Suzano’s breeding program is responsible for developing and making the recommendation of clones for operational eucalyptus farms. We explore the natural genetic diversity of the genus Eucalyptus, which is composed of more than 700 species, that allow us generating new eucalyptus hybrids by crossings between different species. We explore this genetic variability to select clones that are: more adapted to different environments, more productive and more resilient to both biotic (pest and diseases) and abiotic (drought, heat, frost, flooding, etc.) stresses.
Our breeding program is more than 60 years old. During this time, we have been using the most modern breeding strategies, and more recently, we are widely using molecular marker technology to assure the quality of our processes through genetic certification, to better understand the genetic variability of our eucalyptus germplasm, and to improve the accuracy and precision of the selection of clones more productively, through the use of genomic approaches like genome wide selection. Furthermore, we are developing imaging tools to better and more precisely phenotype different traits, for instance, to measure the height of the trees.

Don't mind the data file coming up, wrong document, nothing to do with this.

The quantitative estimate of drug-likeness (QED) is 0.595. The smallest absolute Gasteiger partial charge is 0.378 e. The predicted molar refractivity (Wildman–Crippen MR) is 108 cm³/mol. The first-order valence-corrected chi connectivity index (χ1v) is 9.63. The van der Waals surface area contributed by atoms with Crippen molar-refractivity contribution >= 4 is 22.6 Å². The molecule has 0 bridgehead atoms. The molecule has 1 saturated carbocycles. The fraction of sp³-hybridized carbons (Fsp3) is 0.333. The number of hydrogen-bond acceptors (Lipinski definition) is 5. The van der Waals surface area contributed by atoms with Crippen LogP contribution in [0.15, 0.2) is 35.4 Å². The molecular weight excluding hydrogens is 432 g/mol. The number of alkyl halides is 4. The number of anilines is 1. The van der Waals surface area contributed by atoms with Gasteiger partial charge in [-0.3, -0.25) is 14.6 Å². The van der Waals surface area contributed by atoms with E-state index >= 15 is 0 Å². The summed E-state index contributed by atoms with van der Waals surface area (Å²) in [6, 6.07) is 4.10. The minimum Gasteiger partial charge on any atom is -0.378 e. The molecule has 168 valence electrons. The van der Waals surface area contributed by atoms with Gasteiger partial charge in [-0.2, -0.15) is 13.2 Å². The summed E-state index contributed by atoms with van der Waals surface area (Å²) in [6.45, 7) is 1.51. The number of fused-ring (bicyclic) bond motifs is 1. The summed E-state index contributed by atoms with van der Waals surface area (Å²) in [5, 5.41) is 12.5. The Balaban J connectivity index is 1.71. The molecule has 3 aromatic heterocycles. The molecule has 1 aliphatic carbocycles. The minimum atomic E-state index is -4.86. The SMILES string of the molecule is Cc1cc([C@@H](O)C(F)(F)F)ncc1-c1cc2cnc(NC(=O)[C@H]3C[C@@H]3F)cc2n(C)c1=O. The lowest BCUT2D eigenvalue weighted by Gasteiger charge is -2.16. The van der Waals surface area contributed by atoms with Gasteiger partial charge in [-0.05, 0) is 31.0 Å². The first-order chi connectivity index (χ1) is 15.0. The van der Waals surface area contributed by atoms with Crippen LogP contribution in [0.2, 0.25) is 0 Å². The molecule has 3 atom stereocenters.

Another great innovation in breeding is the development of a system called Tetrys, which is being used by breeders to aid the allocation of clones in Suzano´s multiple operational environments. This system maximizes the forest productivity (MAIcel) by exploring the best clone by environment interaction, while taking into consideration the risk associated with diseases and climatic variation.
Aiming at the mitigation of climate change impacts in eucalyptus farms, we have several project initiatives in our portfolio. One of these initiatives is the introduction and testing of Corymbia, which is a genus evolutionarily related to Eucalyptus, and is known to be more tolerant to some (a)biotic stresses. A second initiative, a project called DryMax, seeks to cross our core elite breeding population with Eucalyptus species more tolerant to drought, in order to develop more resilient eucalyptus clones, and to better understand the mechanisms involved in drought tolerance.
It is superlative to emphasize the great synergy between Breeding and FuturaGene teams. Breeding generates and provides the best parents and clones to be used by FuturaGene in plant transformation to insert traits of interest (e.g. herbicide tolerance, etc.). Once these traits are transferred to our elite germplasm, breeding can perform new crosses to quickly introgress the traits into our breeding population and generate new clones carrying such differential trait.